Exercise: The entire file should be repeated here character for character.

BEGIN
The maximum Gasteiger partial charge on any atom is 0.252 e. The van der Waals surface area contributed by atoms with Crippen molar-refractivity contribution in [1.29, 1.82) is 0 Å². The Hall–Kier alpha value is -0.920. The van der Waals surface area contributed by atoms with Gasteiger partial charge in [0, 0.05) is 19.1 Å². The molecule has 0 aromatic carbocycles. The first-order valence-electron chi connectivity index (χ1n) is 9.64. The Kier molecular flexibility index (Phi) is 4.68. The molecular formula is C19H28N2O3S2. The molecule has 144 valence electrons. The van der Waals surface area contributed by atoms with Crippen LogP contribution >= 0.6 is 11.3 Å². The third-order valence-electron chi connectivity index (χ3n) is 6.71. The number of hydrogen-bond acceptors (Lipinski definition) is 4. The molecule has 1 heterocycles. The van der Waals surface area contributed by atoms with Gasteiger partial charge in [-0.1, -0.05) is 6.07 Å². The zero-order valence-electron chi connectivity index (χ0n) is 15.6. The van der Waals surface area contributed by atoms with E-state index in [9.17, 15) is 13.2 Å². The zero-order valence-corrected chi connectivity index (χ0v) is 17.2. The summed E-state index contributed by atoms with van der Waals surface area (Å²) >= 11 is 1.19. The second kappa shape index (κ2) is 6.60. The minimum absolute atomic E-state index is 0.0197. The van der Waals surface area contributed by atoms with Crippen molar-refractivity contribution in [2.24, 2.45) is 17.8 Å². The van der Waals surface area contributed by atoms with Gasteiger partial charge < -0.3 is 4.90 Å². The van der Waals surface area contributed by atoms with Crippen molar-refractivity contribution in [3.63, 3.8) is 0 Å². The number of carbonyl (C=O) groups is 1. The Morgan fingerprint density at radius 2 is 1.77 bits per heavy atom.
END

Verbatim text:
The maximum Gasteiger partial charge on any atom is 0.252 e. The van der Waals surface area contributed by atoms with Crippen molar-refractivity contribution in [1.29, 1.82) is 0 Å². The Hall–Kier alpha value is -0.920. The van der Waals surface area contributed by atoms with Gasteiger partial charge in [0, 0.05) is 19.1 Å². The molecule has 0 aromatic carbocycles. The first-order valence-electron chi connectivity index (χ1n) is 9.64. The Kier molecular flexibility index (Phi) is 4.68. The molecular formula is C19H28N2O3S2. The molecule has 144 valence electrons. The van der Waals surface area contributed by atoms with Crippen LogP contribution >= 0.6 is 11.3 Å². The third-order valence-electron chi connectivity index (χ3n) is 6.71. The number of hydrogen-bond acceptors (Lipinski definition) is 4. The molecule has 1 heterocycles. The van der Waals surface area contributed by atoms with Gasteiger partial charge in [-0.1, -0.05) is 6.07 Å². The zero-order valence-electron chi connectivity index (χ0n) is 15.6. The van der Waals surface area contributed by atoms with E-state index in [9.17, 15) is 13.2 Å². The zero-order valence-corrected chi connectivity index (χ0v) is 17.2. The summed E-state index contributed by atoms with van der Waals surface area (Å²) >= 11 is 1.19. The second kappa shape index (κ2) is 6.60. The minimum absolute atomic E-state index is 0.0197. The van der Waals surface area contributed by atoms with Crippen molar-refractivity contribution in [2.24, 2.45) is 17.8 Å². The van der Waals surface area contributed by atoms with Gasteiger partial charge < -0.3 is 4.90 Å². The van der Waals surface area contributed by atoms with Crippen molar-refractivity contribution in [3.63, 3.8) is 0 Å². The number of carbonyl (C=O) groups is 1. The Morgan fingerprint density at radius 2 is 1.77 bits per heavy atom.